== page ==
Diabetes - News
Latest Diabetes research news from the University of Exeter
A £6 million Government award will enable Exeter’s globally-renowned diabetes research to expand to the next level, enabling even more benefit to patient care.
A revolutionary new study using only materials derived from humans has revealed that insulin-producing beta cells can change their function in diabetes – and that this change may be reversible.
World-renowned diabetes researcher Professor Andrew Hattersley has been named as one of ‘The Nation’s Lifesavers’ in the Made@Uni campaign.
Our world-leading diabetes research is underpinned by our expertise in genomics and cutting-edge innovation in technology.
The largest study of its kind has led to new insights into the complex relationships surrounding how mothers’ and babies’ genes influence birth weight.
More than a third of people over the age of 30 who are initially diagnosed with type 2 diabetes actually have type 1, meaning they are not receiving the right treatment, new research has revealed.
A new study from the University of Exeter Medical School has shown that a person’s characteristics such as weight and age at diabetes diagnosis provide a simple way to select the diabetes drug that is likely to be best for them.
Research to improve diagnosis and treatment of diabetes by The University of Exeter Medical School has been shortlisted for The Guardian Research Impact Award.
Three academics from the University of Exeter Medical School were recognised for research excellence at the Diabetes UK Professional Conference (DUKPC).
A world-leading diabetes specialist at the University of Exeter Medical School has received an NHS award for improving health outcomes for patients.
An academic from the University of Exeter Medical School is the first nurse ever to be awarded the Arnold Bloom lecture, at the Diabetes UK Professional Conference.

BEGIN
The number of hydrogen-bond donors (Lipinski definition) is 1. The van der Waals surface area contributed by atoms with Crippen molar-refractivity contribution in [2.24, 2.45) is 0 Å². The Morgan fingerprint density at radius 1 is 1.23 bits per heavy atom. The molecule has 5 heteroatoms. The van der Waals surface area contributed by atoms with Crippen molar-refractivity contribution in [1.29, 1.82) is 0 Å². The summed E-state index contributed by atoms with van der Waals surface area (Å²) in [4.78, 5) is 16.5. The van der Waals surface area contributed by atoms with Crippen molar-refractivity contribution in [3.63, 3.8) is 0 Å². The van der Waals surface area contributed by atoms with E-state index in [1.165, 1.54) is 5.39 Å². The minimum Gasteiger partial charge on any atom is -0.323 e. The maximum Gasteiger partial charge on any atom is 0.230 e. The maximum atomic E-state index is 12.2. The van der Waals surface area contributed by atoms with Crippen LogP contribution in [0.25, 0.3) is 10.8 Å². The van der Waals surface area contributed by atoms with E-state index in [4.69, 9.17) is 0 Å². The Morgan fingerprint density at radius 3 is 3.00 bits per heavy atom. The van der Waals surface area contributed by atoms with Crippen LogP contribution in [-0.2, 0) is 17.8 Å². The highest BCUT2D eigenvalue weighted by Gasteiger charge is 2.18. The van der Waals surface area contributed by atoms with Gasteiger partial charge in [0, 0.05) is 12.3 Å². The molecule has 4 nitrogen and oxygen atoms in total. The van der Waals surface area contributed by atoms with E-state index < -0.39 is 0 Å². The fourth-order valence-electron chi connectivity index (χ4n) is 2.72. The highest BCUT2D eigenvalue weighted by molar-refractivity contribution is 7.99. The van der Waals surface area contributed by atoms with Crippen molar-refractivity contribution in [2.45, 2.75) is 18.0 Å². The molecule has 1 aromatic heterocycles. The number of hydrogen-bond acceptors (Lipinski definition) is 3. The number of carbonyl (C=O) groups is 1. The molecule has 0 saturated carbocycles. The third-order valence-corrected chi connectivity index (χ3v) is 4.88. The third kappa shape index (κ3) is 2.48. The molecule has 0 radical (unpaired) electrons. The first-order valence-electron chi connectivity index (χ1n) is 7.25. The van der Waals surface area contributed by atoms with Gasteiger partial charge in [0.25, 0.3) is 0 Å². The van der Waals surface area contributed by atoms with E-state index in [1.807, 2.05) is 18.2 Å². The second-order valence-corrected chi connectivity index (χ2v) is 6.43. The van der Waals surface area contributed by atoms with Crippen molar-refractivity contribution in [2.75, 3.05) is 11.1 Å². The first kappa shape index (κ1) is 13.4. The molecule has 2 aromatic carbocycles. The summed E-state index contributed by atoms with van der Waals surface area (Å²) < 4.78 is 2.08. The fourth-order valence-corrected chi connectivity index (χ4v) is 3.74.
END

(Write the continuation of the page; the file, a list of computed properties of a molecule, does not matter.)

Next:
A simple and inexpensive test to measure the body’s insulin levels is helping clinicians to determine what type of diabetes a patient has, meaning many people with diabetes can change treatment.
A world-leading diabetes specialist at the University of Exeter Medical School is one of only two nominated to receive the highly prestigious NHS Healthcare Scientist of the Year award.
New guidelines will help GPs get the best outcomes for older people with diabetes after they were changed to include specific advice around frailty.
A new way of screening babies and adults for future risk of type 1 diabetes will be much more effective at identifying the condition than current methods, new research has concluded.
A student researcher who specialises in type 1 diabetes, after being diagnosed herself in her teens, has now launched a blog to demystify the condition.
Some genetic variations associated with obesity actually protect against Type 2 diabetes, heart attack and stroke, new findings suggest.
New research presented at this year’s annual meeting of the European Association for the Study of Diabetes (EASD) reveals that many cases of type 1 diabetes (T1D) diagnosed after the age of 30 are not being properly identified and are frequently misdiagnosed as being type 2 diabetes (T2D), potentially leading to delays in receiving appropriate treatment.
New research presented at this year’s annual meeting of the European Association for the Study of Diabetes (EASD) in Berlin, Germany, reveals that weight gain between the age of 10 and adulthood is associated with type 2 diabetes (T2D) risk that is independent of body mass index (BMI).
Clinicians can match people with type 2 diabetes to the right drug for them to improve control of blood sugar and help avoid damaging side-effects, simply by factoring in simple characteristics such as sex and BMI into prescribing decisions, new research has shown.